August 11th, 2021 by Sara Buffington
Have you ever driven I-87 through New York? It’s called the Adirondack Northway, and, as highways go, its views are spectacular.
The summer after my junior year I worked as a nanny for a family with three children. I even traveled with them to their summer home in the Adirondacks. They drove with the older kids in the first car, and I drove behind them in their second car, with a sleeping preschooler in the back and a chocolate lab as my copilot.
I was nervous about caravaning to the Adirondacks. Would I lose them along the way? I purposely drove in silence (no music!) so I could concentrate.
As I drove along the Adirondack Northway, my thoughts were hardly quiet. Huge peaks rose on either side of the highway. Each curve in the road afforded a new, awe-inspiring vista. I found myself whispering, “Oh wow,” to no one in particular.
And then I found myself speaking to someone...when I realized he was speaking to me.
I was used to talking to God, but I had never listened to him in return. I wasn’t being rude or selfish. I just assumed he had nothing to say to me, aside from what he had already put in the Bible for all his people.
But that day, cruising down the Adirondack Northway, I felt my heart soaring with every mountain. It occurred to me that he made all this. The mountains were so huge, so towering, and yet even they were a created thing.
Their Maker must be even bigger, even stronger than they are.
I think my heart was expanding as I understood a bit more of his majesty.
God was teaching me through his mountains. He was showing me more about himself. He was leaving an impression deeper and more memorable than words ever could.
It was like he made those mountains just for me to notice at that moment. I know that sounds silly, but that is how personal it felt.
This Sunday we sang the old hymn, “This Is My Father’s World.” It has some beautiful lyrics. Listen to this:
This is my father's world
He shines in all that's fair
In the rustling grass, I hear him pass
He speaks to me everywhere.
God speaks through his Creation. What does he say? For sure, he tells us about himself. Check out this verse from Romans 1:20 (NLT):
Forever since the world was created, people have seen the earth and sky. Through everything God made, they can clearly see his invisible qualities—his eternal power and divine nature.
He is speaking through his Creation, and he is waiting for you to listen.
Our God is a personal God. He has proved that. He came to earth as a person, lived as a person, died as a person, and he inhabits our person through his Holy Spirit.
It’s not a jump to think that he can use his Creation to speak personally to each one of us.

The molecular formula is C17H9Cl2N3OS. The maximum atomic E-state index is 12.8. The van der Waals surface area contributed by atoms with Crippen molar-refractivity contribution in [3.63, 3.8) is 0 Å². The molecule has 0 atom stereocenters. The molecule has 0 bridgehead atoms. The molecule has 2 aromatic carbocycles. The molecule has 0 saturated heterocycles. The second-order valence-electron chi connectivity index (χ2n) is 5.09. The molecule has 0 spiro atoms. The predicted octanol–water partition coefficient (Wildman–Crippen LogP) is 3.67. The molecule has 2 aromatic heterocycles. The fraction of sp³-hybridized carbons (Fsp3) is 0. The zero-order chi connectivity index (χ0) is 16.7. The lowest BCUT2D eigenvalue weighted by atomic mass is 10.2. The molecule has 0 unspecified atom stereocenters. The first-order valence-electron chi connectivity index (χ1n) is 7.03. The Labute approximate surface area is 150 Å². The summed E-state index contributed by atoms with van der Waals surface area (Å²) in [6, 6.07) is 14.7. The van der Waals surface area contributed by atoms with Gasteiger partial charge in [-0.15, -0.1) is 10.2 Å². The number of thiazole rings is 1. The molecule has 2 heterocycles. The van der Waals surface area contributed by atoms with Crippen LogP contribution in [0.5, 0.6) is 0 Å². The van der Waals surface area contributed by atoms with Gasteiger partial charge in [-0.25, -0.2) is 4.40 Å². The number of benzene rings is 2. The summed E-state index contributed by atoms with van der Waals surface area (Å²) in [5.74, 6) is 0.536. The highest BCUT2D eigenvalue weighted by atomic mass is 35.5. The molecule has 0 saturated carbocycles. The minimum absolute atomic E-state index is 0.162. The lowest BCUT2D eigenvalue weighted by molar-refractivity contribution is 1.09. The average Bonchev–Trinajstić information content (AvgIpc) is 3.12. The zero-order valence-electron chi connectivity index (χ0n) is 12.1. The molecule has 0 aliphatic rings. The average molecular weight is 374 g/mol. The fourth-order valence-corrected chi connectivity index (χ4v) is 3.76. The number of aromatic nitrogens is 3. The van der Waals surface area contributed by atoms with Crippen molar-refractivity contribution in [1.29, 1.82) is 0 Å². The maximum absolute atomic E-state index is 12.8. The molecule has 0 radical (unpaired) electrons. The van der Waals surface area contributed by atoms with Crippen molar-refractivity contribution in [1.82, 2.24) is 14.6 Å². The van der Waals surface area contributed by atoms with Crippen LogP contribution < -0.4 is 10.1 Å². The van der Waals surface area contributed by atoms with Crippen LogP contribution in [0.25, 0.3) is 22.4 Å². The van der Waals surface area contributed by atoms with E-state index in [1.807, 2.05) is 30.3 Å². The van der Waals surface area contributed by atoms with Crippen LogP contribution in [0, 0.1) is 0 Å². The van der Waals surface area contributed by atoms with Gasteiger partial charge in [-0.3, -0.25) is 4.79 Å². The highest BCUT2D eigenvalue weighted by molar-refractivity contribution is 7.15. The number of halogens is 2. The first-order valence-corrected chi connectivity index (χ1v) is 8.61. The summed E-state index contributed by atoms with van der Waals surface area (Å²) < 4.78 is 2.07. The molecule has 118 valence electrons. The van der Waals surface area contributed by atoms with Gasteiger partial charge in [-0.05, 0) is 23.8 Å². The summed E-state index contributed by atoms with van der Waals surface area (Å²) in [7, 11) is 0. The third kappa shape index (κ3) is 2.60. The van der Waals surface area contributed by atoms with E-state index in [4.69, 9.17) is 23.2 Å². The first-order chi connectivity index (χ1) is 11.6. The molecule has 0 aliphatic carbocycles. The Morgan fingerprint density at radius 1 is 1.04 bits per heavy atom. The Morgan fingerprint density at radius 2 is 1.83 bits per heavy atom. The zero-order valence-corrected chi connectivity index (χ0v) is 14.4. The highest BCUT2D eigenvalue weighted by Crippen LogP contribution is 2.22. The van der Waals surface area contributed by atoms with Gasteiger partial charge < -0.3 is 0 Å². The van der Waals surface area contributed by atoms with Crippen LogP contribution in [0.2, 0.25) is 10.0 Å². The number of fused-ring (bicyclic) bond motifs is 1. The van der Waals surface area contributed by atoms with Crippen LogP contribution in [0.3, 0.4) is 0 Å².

Let me give you an example. A friend of mine was feeling tired, wrung out, and directionless. She attended a weekend retreat on being renewed and transformed by God. The retreat had the symbol of a butterfly (that creature knows about undergoing a transformative experience!).
On the morning of the last day of the retreat, my friend woke up and went to her pantry. She opened the door to grab a box of cereal, and what happened? A butterfly flew out of her pantry! How did it get in there in the first place? She had no idea.
She opened the door to her kitchen and the butterfly flew outside. She knew in her heart that God had sent that butterfly to her as a personal message. He would renew her; he would transform her. He had heard her prayer.
The Bible contains story after story of God using his creation to tell us and show us more about himself and what he means. Some of that is nature coupled with a verbal explanation: Look at Noah and rainbow, Abraham and the stars, and Jesus’ example of the birds and the lilies.
But much of the way God communicates through nature is nonverbal. It goes straight to your heart: a sunset, a budding leaf, a shooting star.
God wired us to communicate nonverbally as well as verbally. We rely on visual cues to understand one another: a shrug, a furrowed brow, a smile, a hug...the list goes on. Sometimes words aren’t needed.
What if we opened our eyes to notice God’s nonverbal communication through nature? What if we went for a walk and prayerfully asked God to speak to us, and he showed us something special, noteworthy, or beautiful?
I think God is not silent. Yes, he uses words. The King James Version of the Bible has 783,137 words in it! But he also uses all of creation to reveal himself to us–not just grandly, but personally.
He wants you to know Him.
Do you have any examples of how God speaks through nature? Let me know below!
You May Also Like: